Russell and Duenes

the stoning of soraya m

with one comment

Here’s my take. First, the cinematography and writing: I thought the movie was a bit too formulaic, not super well acted, didn’t have the best dialogue, and the tension was not much since you knew from the beginning essentially what was going to happen and pretty much how it was going to happen. The stoning scene was brutal, but also dragged on. I agreed with Roger Ebert when he said that the ending with the woman holding the tape up and the car not starting right away was cheesy and shouldn’t have been part of it. I just thought it could have been done more powerfully. I can see why many more liberal-leaning reviewers criticized it, at least on that score.

Having said that, I read through a lot of reviews after seeing it, and as I expected, they either punted to some kind of moral equivalence which condemns all religions as having the same moral blameworthiness or they called the film a propaganda piece. It’s clear that a movie like this, no matter how well made, would not go over well with the major urban newspaper set. You can make a movie about people committing adultery, slamming Republicans, ripping our military, condemning corporations, etc, and the same movie reviewers will be slobbering all over it for its “courage.” Not everything in life has to be “nuanced” or reduced to “a gray issue.” There is righteousness and wickedness in this world, and sometimes it’s as clear as day and doesn’t have to be cast in ambiguous and equivocal terms. There are so many spiritual realities evoked by this film that went right over the heads of the reviewers. It shows you how spiritually dull we’ve become.

One thing that deeply moved me, which I didn’t expect, was the whole issue of bearing false witness. Obviously the Ten Commandments prohibit it, but we almost recite it as an afterthought, like, “Oh yeah, and don’t bear false witness; so like, don’t gossip.” As I’ve read through the Proverbs many times, I’ve found myself sometimes baffled at all the statements condemning false witnesses, but I think this film helped me see it in a new light. When “bearing witness” literally meant the difference between life and death for people, and when the Bible requires at least two witnesses for capital punishment, then we see how important honest witnesses are, and why God moves with such vehement wrath against those who testify falsely.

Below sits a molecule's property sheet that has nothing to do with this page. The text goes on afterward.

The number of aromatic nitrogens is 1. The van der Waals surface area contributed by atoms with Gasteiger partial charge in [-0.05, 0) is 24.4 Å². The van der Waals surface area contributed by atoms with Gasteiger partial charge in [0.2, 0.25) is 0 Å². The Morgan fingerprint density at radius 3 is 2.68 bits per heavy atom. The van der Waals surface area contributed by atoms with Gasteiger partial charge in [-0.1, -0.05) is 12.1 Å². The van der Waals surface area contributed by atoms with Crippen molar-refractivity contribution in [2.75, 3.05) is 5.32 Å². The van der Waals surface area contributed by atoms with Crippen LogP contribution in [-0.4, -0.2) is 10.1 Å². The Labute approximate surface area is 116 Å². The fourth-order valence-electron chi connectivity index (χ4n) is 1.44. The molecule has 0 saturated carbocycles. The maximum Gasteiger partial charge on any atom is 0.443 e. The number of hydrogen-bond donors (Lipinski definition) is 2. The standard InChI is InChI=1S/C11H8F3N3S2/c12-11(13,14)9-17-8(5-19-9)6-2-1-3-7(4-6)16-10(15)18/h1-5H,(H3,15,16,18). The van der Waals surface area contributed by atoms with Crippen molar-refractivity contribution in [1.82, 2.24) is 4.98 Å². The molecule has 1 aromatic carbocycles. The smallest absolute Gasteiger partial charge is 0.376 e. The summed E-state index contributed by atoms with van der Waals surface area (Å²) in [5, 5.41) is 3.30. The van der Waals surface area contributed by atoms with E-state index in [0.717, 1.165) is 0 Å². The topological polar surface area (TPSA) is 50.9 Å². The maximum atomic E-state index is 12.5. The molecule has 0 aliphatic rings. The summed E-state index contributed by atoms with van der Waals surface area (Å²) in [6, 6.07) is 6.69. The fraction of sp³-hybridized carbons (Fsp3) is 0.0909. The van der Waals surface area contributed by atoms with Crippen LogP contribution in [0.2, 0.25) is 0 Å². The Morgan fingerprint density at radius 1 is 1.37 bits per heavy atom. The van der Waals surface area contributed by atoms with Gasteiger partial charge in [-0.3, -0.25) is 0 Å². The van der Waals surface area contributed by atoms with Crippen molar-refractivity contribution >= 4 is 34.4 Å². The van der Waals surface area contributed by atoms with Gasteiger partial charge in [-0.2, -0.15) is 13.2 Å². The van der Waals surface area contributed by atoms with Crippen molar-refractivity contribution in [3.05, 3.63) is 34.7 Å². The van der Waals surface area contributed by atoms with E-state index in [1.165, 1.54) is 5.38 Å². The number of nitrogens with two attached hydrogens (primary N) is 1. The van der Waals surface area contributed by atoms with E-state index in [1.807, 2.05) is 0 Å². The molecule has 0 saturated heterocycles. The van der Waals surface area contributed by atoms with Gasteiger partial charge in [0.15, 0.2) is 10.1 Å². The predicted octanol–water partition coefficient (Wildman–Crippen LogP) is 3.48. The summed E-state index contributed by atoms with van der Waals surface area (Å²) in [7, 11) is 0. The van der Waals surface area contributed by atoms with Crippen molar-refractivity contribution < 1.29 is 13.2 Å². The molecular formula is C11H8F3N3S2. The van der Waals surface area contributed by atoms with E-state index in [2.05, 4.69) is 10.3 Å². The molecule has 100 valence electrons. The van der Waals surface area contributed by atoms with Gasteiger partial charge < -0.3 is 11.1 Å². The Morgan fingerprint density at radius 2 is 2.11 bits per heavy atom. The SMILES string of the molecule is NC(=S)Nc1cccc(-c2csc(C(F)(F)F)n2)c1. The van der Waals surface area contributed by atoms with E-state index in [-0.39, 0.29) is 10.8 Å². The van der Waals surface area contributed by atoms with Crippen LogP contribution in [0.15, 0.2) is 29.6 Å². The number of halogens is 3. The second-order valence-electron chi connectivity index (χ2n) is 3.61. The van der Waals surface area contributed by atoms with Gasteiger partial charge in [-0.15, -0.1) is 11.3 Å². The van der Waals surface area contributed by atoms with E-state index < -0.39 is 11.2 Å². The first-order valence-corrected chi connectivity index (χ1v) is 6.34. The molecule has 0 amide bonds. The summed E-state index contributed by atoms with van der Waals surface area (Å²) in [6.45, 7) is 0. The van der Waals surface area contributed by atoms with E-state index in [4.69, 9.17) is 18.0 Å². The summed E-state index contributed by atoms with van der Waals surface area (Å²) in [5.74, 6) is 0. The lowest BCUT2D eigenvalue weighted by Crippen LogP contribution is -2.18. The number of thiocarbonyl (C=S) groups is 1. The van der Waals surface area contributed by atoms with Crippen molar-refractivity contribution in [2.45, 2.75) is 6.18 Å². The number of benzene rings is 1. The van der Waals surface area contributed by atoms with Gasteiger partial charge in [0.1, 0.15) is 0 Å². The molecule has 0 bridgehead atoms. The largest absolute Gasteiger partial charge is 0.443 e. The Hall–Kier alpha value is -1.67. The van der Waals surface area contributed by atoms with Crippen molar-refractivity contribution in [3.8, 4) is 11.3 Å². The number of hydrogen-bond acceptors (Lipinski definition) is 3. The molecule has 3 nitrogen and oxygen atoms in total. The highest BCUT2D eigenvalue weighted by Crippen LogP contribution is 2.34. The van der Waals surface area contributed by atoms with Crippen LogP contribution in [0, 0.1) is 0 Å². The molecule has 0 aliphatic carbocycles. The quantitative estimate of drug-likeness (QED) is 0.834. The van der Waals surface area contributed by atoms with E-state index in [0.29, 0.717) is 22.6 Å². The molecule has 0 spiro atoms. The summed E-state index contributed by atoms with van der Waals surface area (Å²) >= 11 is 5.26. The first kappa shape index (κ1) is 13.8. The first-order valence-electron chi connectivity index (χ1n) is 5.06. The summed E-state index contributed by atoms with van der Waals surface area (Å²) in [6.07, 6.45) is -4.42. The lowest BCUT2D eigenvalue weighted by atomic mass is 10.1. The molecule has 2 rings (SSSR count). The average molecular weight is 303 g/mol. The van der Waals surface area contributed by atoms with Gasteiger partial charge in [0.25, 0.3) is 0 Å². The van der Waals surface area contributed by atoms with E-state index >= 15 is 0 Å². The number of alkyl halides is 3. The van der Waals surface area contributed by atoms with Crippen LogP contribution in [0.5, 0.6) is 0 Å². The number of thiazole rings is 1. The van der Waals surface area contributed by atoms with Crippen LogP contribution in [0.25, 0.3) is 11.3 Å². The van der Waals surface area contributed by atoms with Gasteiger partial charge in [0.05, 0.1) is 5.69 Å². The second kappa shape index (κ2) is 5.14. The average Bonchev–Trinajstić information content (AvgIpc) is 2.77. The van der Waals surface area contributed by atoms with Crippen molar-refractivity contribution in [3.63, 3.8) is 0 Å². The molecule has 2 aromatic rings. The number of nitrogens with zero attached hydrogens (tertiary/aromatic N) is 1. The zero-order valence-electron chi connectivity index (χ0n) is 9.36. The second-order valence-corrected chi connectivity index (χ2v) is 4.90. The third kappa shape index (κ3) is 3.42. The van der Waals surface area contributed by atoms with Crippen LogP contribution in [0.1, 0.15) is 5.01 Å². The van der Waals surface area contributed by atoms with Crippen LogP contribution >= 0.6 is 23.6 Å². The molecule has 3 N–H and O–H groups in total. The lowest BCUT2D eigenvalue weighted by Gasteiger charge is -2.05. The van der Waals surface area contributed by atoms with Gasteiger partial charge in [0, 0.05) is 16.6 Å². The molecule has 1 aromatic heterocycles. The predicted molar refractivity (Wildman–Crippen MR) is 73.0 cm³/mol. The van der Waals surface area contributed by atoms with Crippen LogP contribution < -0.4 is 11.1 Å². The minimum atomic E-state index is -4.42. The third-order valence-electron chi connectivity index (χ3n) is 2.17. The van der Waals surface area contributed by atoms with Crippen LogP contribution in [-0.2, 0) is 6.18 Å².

Another thing that struck me powerfully in watching this film is that, contrary to Christopher Hitchens’ assertion that “religion poisons everything,” we see again that, in fact, it is people who poison everything, and some do it through religion and some through irreligion. But when I watched the inexorable movement of the men in this film toward convicting and stoning Soraya, I couldn’t get Dallas Willard’s words out of my mind, namely, that there is a pervasive readiness to do evil that resides within all of us, and when the circumstances are right, we will act upon that readiness. And it takes precious little to get us to do so. It is disturbing to watch a film like this because it confronts me with my own readiness and willingness to act upon the sin and wickedness that still resides within me, and religion will not save me.

Which leads to another powerful spiritual point here. If religious people are capable of such lying, greed, cowardice, falsehood and murder, then clearly “religion” is of no help or hope to anyone. And neither is secularism. The religious and irreligious are equal-opportunity murderers, lusters, liars, rapists, coveters and perjurors. So, we are properly thrown back upon Jesus and his sacrifice for the redemption and sin-conquering power we need. Jesus knew what he was talking about when he said, “For from within, out of the hearts of men come evil thoughts, sexual immorality, theft, murder, adultery, greed, malice, deceit, lewdness, envy, slander, arrogance and folly” (Mark 7). And this is true of Muslims and non-Muslims. Honor killings are a horror and it is cowardice in the “Christian” west that keeps us from condemning it and trying to “make nice” with it. But the antidote to both the practice of it and the cowardice in the face of it is repentance and trust in Jesus to change our hearts and make us new by His Spirit. After all, it is “our great God and Savior, Christ Jesus, who gave Himself for us to redeem us from every lawless deed, and to purify for Himself a people for His own possession, zealous for good deeds” (Titus 2:14). This is a good thing for me to be reflecting on as Easter approaches.

I recommend the film.



Written by Michael Duenes

March 21, 2010 at 6:15 am

Posted in Duenes, Movies

One Response

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  1. Good words. I actually enjoyed the critique of western secular thinking as much as the review of the film. I want to see the film after reading this but don’t know when it will come to Turkey.

    Duke Dillard

    March 21, 2010 at 8:38 am

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